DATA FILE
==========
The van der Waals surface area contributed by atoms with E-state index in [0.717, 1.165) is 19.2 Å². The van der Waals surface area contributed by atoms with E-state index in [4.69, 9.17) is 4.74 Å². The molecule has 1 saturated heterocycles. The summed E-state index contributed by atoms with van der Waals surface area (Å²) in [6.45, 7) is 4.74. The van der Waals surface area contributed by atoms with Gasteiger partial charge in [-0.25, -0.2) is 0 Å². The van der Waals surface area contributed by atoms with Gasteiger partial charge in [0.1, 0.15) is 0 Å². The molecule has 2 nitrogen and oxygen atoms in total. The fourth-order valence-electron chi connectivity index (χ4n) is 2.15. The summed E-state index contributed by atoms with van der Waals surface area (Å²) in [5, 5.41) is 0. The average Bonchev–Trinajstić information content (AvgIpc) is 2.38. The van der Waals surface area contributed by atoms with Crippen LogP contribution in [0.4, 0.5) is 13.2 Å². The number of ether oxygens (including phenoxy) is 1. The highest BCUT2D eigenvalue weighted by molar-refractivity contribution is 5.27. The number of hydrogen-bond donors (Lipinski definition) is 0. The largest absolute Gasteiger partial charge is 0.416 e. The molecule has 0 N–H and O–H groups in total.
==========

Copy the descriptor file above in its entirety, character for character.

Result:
The van der Waals surface area contributed by atoms with E-state index in [0.717, 1.165) is 19.2 Å². The van der Waals surface area contributed by atoms with E-state index in [4.69, 9.17) is 4.74 Å². The molecule has 1 saturated heterocycles. The summed E-state index contributed by atoms with van der Waals surface area (Å²) in [6.45, 7) is 4.74. The van der Waals surface area contributed by atoms with Gasteiger partial charge in [-0.25, -0.2) is 0 Å². The van der Waals surface area contributed by atoms with Gasteiger partial charge in [0.1, 0.15) is 0 Å². The molecule has 2 nitrogen and oxygen atoms in total. The fourth-order valence-electron chi connectivity index (χ4n) is 2.15. The summed E-state index contributed by atoms with van der Waals surface area (Å²) in [5, 5.41) is 0. The average Bonchev–Trinajstić information content (AvgIpc) is 2.38. The van der Waals surface area contributed by atoms with Crippen LogP contribution in [0.4, 0.5) is 13.2 Å². The number of ether oxygens (including phenoxy) is 1. The highest BCUT2D eigenvalue weighted by molar-refractivity contribution is 5.27. The number of hydrogen-bond donors (Lipinski definition) is 0. The largest absolute Gasteiger partial charge is 0.416 e. The molecule has 0 N–H and O–H groups in total.